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ROGER OF WENDOVER Flowers of history. The history of England from the descent of the saxons to A.D. 1235. vol.2


Sir John Froissart's Chronicles of England, France, Spain and the Ajoining Countries from the latter part of the reign of Edward II to the coronation of Henry IV in 12 volumes 

Chronicles of Enguerrand De Monstrelet (Sir John Froissart's Chronicles continuation) in 13 volumes 

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Flowers of history. The history of England from the descent of the saxons to A.D. 1235. vol.2
page 262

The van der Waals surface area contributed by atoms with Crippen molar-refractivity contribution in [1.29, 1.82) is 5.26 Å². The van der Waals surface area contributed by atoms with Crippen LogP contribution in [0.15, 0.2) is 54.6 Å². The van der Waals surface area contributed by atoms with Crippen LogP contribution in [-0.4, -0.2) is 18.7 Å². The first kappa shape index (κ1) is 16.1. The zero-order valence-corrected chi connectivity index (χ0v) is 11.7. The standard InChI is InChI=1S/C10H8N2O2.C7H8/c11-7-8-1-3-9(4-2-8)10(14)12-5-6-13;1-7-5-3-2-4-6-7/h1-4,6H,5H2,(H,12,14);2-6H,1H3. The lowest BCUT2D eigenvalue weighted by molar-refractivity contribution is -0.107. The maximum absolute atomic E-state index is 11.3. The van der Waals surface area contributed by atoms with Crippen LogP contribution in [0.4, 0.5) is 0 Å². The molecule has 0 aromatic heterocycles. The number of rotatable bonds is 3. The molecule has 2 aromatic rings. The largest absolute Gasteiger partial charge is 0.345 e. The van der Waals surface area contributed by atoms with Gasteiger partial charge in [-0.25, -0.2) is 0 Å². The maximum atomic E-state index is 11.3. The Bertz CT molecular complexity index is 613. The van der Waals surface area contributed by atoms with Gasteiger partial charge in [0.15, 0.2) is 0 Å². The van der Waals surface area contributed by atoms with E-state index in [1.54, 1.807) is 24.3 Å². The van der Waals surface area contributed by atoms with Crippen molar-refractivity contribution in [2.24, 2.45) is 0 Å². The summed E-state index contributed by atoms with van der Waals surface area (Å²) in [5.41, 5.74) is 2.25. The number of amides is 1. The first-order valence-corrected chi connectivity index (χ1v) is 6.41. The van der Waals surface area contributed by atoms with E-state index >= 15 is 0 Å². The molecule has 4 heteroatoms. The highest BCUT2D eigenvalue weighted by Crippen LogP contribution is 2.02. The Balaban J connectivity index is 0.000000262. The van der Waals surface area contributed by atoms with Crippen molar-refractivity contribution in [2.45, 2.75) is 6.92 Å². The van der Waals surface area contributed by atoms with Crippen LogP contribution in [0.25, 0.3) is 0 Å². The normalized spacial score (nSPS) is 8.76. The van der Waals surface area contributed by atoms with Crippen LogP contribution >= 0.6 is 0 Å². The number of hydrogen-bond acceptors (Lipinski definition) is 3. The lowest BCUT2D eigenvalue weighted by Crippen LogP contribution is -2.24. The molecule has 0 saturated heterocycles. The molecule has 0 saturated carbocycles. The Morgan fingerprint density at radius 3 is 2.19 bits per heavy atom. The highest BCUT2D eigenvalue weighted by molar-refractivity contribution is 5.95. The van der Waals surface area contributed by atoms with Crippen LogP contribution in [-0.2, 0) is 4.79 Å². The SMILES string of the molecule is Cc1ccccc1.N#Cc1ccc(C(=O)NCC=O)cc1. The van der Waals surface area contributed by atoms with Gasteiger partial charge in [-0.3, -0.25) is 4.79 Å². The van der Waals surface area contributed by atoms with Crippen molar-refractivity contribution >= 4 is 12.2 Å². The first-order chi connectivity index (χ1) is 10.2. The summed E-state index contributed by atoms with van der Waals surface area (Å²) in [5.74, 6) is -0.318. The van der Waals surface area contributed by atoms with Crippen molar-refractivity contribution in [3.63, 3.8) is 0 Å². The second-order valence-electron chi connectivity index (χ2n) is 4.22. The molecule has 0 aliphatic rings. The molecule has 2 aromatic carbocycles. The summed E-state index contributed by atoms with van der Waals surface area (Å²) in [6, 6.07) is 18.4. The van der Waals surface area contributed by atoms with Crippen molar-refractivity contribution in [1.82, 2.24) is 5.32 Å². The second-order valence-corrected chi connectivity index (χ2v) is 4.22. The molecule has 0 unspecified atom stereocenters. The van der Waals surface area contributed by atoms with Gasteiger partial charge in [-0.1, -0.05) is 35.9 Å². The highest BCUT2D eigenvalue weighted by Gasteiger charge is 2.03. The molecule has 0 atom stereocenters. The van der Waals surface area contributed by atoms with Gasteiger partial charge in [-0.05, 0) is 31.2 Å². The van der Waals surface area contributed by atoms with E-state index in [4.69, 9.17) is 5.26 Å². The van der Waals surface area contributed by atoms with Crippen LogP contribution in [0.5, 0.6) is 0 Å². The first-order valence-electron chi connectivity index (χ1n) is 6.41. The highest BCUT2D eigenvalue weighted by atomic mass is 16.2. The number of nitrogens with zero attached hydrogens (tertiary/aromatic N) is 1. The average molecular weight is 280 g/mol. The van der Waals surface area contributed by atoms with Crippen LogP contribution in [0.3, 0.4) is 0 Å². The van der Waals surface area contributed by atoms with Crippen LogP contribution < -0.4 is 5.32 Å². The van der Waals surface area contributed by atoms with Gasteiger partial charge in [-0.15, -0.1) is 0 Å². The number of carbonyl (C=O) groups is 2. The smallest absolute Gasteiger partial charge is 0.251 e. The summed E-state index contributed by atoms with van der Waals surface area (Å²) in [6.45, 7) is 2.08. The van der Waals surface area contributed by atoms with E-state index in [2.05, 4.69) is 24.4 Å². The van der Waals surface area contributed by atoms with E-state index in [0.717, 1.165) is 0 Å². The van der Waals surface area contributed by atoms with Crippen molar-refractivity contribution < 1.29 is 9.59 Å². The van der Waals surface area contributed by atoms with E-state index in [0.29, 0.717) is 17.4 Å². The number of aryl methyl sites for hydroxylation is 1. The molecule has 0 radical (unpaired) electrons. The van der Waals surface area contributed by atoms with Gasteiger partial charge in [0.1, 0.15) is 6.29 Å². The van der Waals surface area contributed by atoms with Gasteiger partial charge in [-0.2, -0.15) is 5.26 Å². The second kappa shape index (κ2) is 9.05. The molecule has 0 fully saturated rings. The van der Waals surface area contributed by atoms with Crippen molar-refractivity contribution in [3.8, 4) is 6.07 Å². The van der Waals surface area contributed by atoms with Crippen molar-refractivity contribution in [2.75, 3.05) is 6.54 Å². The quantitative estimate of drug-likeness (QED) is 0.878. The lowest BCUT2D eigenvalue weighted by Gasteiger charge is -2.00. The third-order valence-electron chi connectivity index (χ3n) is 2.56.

A.i). 1213.] Ι'ΚΕΙ'ΛΚΛ'ΠΟΝβ ΓΟΙί W.UÎ. The return of (he nrehhishnp of Canterbury and of t/te said bishops, Jrcr.t the apostolic sec, an't the death of tieoffrey archbishop of York. A.i. 1213. King John held his court at Christinas a* Westminster with only a very small company of knights in his train ; and about that time died Geoffrey archbishop of York, who had been an exile for seven years owing to his defence of the rights of the church and his maintenance of justice. In the month of January, in this same year, Stephen archbishop of Canterbury, and William and Eustace the bishops of London and Ely, returned from the court of Home, and held a council on the continent, at which they with due solemnity made known the decree which had been sent forth against the English king for his contumacy, to the king of the French, to the French bishops and clergy, and to people in general; afterwards, in the name of our lord the pope, they enjoined on the king of the French as well as all others, that, as a remission of their sins, they should all unitedly invade England, depose John from the throne of that kingdom, and appoint another, under the apostolic authority, who should be worthy to fill it. The king of the French, seeing what he had long desired come to pass, made his preparations for war, and ordered all his subjects alike, dukes, counts, barons, knights, and attendants, equipped with horses and arms, to assemble, in force at Rouen in the octaves of Easter, under penalty of being branded with cowardice, and of incurring the charge of treason. He likewise ordered all his own ships, and as many others as he could collect, to be well supplied with corn, wine, meat, and other stores, that there might be abundance of all necessaries for so large an army. King John's preparations to resist his coming enemies. King John, learning, by means of his spies, what was going forward in the transmarine provinces, prepared to make the best defence he could against the plans prepared against him ; he therefore ordered a list to be made of all the ships in each of the ports of England, by a warrant which he sent to each of the bailiffs of the ports to the following etfeet : "•John, king of' England, Sir.— We command yon that, immediately on receipt of these our letters, yen go in person, together with the bailiffs of the ports to each of tic harbours

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